A five-day Labor Day holiday that starts Wednesday offers an opportunity to get new clues on the strength of China's domestic consumption, though official data including tourism spending and box office sales for that period might be announced only after the holiday ends.

The Chinese communist party's end-April Politburo meeting will also be in focus, amid speculation about more stimulus in the pipeline.

"Hints at conflicting views on monetary policy have surfaced in the past few days, sparking a discussion in domestic policy circles," said analysts at Pantheon Macroeconomics, referring to a budding debate between China's finance ministry and central bank over an unusual policy tool--treasury bond trading--to boost liquidity.

Remarks from the PBOC indicate it is unlikely to employ this policy option. Signs of division instead of coordination between policymakers could heighten concerns about how effective incoming stimulus will be.


In Australia, a relatively busy week for data is headlined by March retail trade, due on Tuesday. Sales got a boost in February from spending around Taylor Swift's run of concerts in the country, and analysts think retail trade last month will be supported by the timing of Easter as households typically budget more for food.

Commonwealth Bank of Australia forecasts a 0.3% lift in spending in March, the same outcome as February. This would see an improvement of 0.5% in the first quarter.

Other data for March include credit growth, building approvals, lending indicators and the trade balance.

"We expect a modest 0.4% lift in credit growth, a 3% lift in the volatile building approvals series and a flat outcome for lending," said Belinda Allen, senior economist at CBA. "We do also expect the trade balance to widen to A$9.5 billion as imports normalize."


Wednesday* is shaping up to be an important day for investors trying to parse the intentions of the Reserve Bank of New Zealand.

The RBNZ will release its six-monthly Financial Stability Report, assessing how the economy is adjusting to higher interest rates. ANZ expects the report to highlight similar risks to those discussed in November, and also sees potential confirmation of changes to macroprudential policy settings.

ANZ points out that the consultation period for proposed debt-to-income restrictions and a slight loosening in loan-to-value ratio settings closed on March 12.

"The RBNZ have noted they expect to communicate final decisions in the middle of the year, suggesting the FSR could contain these details," ANZ said.

Wednesday* is also the scheduled release date for first-quarter labor-force data. Westpac forecast the unemployment rate to rise to 4.2%, from 4.0%, with wages growth slowing more.

"Our forecasts are similar to the Reserve Bank's most recent estimates, so we don't expect the results to provide any fresh direction for monetary policy," said Michael Gordon, Westpac's senior economist.


On Tuesday* industrial production figures for March are in focus, followed by trade figures on Wednesday. On Thursday*, eyes turn to inflation data for April and its implication for monetary policy.

More signs of sticky inflation could add to the case for the central bank to extend its policy pause.

South Korea's headline inflation topped 3% for a second consecutive month in March, remaining well above the central bank's 2% target.

The data will also be taken in the context of stronger-than-expected 1Q GDP growth, which is also pushing back rate-cut bets.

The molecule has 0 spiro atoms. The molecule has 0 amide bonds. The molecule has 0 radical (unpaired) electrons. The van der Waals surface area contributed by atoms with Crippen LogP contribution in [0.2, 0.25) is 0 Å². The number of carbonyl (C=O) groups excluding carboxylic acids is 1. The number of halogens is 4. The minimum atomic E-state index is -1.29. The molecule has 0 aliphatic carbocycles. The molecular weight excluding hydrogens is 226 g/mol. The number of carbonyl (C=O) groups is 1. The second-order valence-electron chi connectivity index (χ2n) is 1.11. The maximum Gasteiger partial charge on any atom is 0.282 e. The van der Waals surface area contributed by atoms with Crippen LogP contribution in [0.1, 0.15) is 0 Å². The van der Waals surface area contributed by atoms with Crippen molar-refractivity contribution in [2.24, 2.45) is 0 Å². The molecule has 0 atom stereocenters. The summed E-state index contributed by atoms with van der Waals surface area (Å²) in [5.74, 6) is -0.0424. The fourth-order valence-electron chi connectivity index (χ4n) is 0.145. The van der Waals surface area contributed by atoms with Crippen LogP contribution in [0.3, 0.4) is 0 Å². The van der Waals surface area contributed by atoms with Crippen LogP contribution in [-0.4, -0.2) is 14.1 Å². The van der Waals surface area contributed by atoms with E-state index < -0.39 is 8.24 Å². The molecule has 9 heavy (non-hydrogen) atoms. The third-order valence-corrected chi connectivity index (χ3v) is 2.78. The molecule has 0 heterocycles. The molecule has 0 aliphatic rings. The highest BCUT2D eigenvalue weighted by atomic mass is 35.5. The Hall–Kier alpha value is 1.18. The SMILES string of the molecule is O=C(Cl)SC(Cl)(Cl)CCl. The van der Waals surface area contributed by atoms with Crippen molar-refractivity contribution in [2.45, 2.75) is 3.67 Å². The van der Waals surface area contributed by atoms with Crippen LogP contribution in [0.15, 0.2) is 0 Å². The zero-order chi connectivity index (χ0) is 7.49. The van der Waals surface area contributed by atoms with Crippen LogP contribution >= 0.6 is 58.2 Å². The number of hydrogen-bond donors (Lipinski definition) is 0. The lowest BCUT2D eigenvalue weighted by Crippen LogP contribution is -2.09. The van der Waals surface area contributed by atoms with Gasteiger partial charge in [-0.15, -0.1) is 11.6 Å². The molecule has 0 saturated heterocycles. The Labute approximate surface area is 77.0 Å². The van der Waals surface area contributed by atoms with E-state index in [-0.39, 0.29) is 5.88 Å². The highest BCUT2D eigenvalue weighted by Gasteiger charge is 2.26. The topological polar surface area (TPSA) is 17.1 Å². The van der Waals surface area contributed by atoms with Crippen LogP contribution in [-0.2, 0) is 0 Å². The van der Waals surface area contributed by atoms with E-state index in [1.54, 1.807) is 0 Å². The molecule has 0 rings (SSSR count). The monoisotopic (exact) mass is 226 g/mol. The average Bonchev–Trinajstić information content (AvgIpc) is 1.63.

The Bank of Korea now seems to have more scope to be patient about easing its policy, ANZ economist Krystal Tan said in a note.

Nomura research analysts have sharply dialed back their expectations of rate cuts, penciling in only one cut this year and only once the BOK sees inflation well anchored to its 2% target. Although the BOK had been concerned about higher borrowing costs dragging on consumption, the 1Q GDP data shows that consumption was more resilient than expected.

Barclays economists suspect that higher oil prices are likely to keep disinflation in the March headline rate slow. Oil prices have been buoyed recently by heightened tensions in the Middle East. The economics team thinks industrial production growth will decelerate from a year earlier, citing slower exports growth in March.


Singapore watchers will be looking at first-quarter labor-market data on Tuesday, April manufacturing PMI on Thursday and March retail sales on Friday. The three releases will shed light on how the city-state's recovery is progressing, after flash estimates for growth in the first quarter were somewhat lackluster.

A continued expansion in the PMI could buoy expectations for recovery, while a solid showing in retail sales will reveal how consumer demand is faring.

Particular focus will be on the electronics sector. How this segment performs will be key to Singapore's manufacturing recovery in 2024, said DBS economist Chua Han Teng.

"The improvement in the global electronics cycle and demand remains intact, which should benefit Singapore's electronics manufacturers," he said. But simmering global uncertainties could keep the city-state's manufacturing improvement fragile.

Economists on the Barclays team expect unemployment to have stayed relatively low and stable during the month, which would continue signaling that the labor market remains moderately tight.

(All references to days for Asian events are in local times.)

- Additional reporting by David Winning, Amanda Lee, Xiao Xiao, Megumi Fujikawa, Kwanwoo Jun, Emese Bartha, Miriam Mukuru and Dominic Chopping

Write to Jessica Fleetham at jessica.fleetham@wsj.com and Fabiana Negrin Ochoa at fabiana.negrinochoa@wsj.com


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04-28-24 1814ET